10 ways to improve your intestinal bacteria, based on science



There are around 40 billion bacteria in your body, most of which are in your intestines.


Together, they are known as your intestinal microbiota and are extremely important to your health. However, certain types of bacteria in your intestines can also contribute to many diseases.


Interestingly, the food you eat greatly affects the types of bacteria that live inside you. Here are 10 science-based ways to improve your intestinal bacteria.


1. Eat a wide range of foods


There are hundreds of species of bacteria in your intestines. Each species plays a different role in their health and requires different nutrients for growth.


In general terms, a diverse microbiota is considered healthy. This is because the more species of bacteria they have, the greater the number of health benefits they could contribute to (1, 2, 3, 4).


A diet consisting of different types of foods can lead to a diverse microbiota (5, 6, 7).


Unfortunately, the Western diet is not very diverse and is rich in fat and sugar. In fact, it is estimated that 75% of the world's food is produced from only 12 plant species and 5 animals (5).


However, diets in certain rural regions are more diverse and rich in different plant sources.


Some studies have shown that the diversity of gut microbiota is much greater in people in rural regions of Africa and South America than in Europe or the US. UU (8, 9).


Bottom line: Eating a varied diet rich in whole foods can lead to a diverse microbiota, which is beneficial for health.


2. Eat lots of vegetables, legumes, beans and fruits


Fruits and vegetables are the best sources of nutrients for a healthy microbiota.


They are high in fiber, which can not be digested by your body. However, fiber can be digested by certain bacteria in the intestine, which stimulates its growth.


Beans and legumes also contain very high amounts of fiber.


Some fiber-rich foods that are good for intestinal bacteria include:



  • Raspberries

  • Artichokes

  • Green peas

  • Broccoli

  • Chickpeas

  • Lentils

  • Beans (kidneys, pintos and whites)

  • Whole grains


One study found that following a diet rich in fruits and vegetables prevented the growth of some disease-causing bacteria (10).


It has been shown that apples, artichokes, blueberries, almonds and pistachios increase Bifidobacteria in humans (11, 12, 13, 14).


Bifidobacteria They are considered beneficial bacteria, as they can help prevent intestinal inflammation and improve intestinal health (15).


Bottom line: Many fruits and vegetables are high in fiber. Fiber promotes the growth of beneficial intestinal bacteria, including Bifidobacteria.


3. Eat fermented foods


Fermented foods are foods altered by microbes.


The fermentation process usually involves bacteria or yeast that convert the sugars in the food into organic acids or alcohol. Examples of fermented foods include:



  • Yogurt

  • kimchi

  • Sauerkraut

  • Kefir

  • Kombucha

  • Tempeh


Many of these foods are rich in lactobacilli, a type of bacteria that can benefit your health.


People who eat a lot of yogurt seem to have more lactobacilli in your intestines. These people also have less Enterobacteria, a bacterium associated with inflammation and a series of chronic diseases (16).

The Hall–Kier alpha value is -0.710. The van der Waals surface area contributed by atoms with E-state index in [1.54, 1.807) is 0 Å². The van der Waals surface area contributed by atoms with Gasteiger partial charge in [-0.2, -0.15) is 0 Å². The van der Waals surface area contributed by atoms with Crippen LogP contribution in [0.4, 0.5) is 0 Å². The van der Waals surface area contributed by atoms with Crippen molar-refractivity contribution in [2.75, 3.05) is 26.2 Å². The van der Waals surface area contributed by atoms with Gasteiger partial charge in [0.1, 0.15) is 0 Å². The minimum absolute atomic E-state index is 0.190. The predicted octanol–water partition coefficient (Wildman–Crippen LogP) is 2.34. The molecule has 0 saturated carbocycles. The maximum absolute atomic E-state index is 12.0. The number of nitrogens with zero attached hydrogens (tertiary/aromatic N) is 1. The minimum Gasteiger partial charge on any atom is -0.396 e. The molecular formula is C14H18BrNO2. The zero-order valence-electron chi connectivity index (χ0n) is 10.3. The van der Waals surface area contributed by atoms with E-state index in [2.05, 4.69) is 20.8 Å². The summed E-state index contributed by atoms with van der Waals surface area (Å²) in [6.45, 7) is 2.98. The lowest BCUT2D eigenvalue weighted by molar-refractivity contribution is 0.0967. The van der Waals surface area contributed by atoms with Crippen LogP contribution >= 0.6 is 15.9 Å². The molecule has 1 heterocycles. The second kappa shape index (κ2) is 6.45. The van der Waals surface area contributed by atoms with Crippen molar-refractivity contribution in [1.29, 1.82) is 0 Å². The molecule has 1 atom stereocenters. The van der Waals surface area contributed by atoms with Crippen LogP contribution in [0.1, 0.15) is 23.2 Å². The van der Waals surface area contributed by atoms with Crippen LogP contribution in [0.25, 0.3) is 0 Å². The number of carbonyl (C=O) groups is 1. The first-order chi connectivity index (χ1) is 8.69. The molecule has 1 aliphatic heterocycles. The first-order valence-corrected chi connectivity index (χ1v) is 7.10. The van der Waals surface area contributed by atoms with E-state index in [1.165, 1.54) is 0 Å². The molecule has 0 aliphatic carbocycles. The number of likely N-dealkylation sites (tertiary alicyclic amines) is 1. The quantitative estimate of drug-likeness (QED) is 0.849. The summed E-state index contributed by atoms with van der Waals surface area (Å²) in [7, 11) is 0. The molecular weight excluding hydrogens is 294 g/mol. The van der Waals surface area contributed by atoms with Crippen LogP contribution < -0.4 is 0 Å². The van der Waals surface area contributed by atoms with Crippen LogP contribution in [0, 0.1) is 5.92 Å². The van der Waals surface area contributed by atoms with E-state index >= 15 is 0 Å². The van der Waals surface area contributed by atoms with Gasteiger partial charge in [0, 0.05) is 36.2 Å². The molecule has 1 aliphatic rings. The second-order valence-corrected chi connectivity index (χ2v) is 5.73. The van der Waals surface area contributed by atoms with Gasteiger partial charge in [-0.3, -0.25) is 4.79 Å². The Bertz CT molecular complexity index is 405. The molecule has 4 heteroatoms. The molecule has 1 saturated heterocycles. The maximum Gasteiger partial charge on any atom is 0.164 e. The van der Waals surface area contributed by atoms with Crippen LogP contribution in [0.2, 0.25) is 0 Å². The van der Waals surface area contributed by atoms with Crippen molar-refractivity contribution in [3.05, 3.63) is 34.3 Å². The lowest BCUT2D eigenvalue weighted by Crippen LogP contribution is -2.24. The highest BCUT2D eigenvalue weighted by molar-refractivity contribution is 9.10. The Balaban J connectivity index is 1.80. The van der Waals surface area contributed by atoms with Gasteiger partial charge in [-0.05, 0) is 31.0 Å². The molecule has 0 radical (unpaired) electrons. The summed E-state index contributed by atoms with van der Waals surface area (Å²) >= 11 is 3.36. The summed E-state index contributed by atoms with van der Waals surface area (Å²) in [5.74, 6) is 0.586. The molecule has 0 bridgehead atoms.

Similarly, several studies have shown that consumption of yogurt can beneficially modify intestinal bacteria and improve the symptoms of lactose intolerance in infants and adults (17, 18, 19).


Certain yogurt products can also reduce the abundance of certain disease-causing bacteria in people with irritable bowel syndrome.


Two studies showed that yogurt also improved the function and composition of the microbiota (20).


However, it is important to keep in mind that many yogurts, especially those that have flavor, contain high levels of sugar.


Therefore, the best yogurt to consume is natural yogurt. This type of yogurt is made only from mixtures of milk and bacteria, which are sometimes called "starter cultures".


In addition, fermented soy milk can promote the growth of beneficial bacteria, such as Bifidobacteria Y lactobacilli, while decreasing the amounts of some other bacteria causing diseases. Kimchi can also benefit the intestinal flora (21, 22).


Bottom line: Fermented foods, particularly natural yogurt, can benefit the microbiota by improving its function and reducing the abundance of bacteria causing diseases in the intestines.


4. Do not eat too many artificial sweeteners


Artificial sweeteners are widely used as sugar substitutes. However, some studies have shown that they can adversely affect the gut microbiota.


A study in rats showed that aspartame, an artificial sweetener, reduces weight gain, but also increases blood sugar and decreased insulin response (23).


Rats fed aspartame also had higher Clostridium Y Enterobacteria in your intestines, both of which are associated with diseases when they are present in very high numbers.


Another study found similar results in mice and humans. He showed that changes in the microbiota produced by artificial sweeteners have negative effects on blood sugar levels (24).


Bottom line: Artificial sweeteners can adversely affect blood sugar levels due to their effects on the gut microbiota.


5. Eat prebiotic foods


Prebiotics are foods that promote the growth of beneficial microbes in the intestine.


They are mainly fiber carbohydrates or complexes that can not be digested by human cells. Instead, certain species of bacteria break them down and use them as fuel.


Many fruits, vegetables and whole grains contain prebiotics, but they can also be found by themselves.


The resistant starch can also be prebiotic. This type of starch is not absorbed in the small intestine. Rather, it passes into the large intestine where it is broken down by the microbiota.


Many studies have shown that prebiotics can promote the growth of many healthy bacteria, including Bifidobacteria.


Many of these studies were done in healthy people, but some studies have shown that prebiotics can be beneficial for people with certain diseases.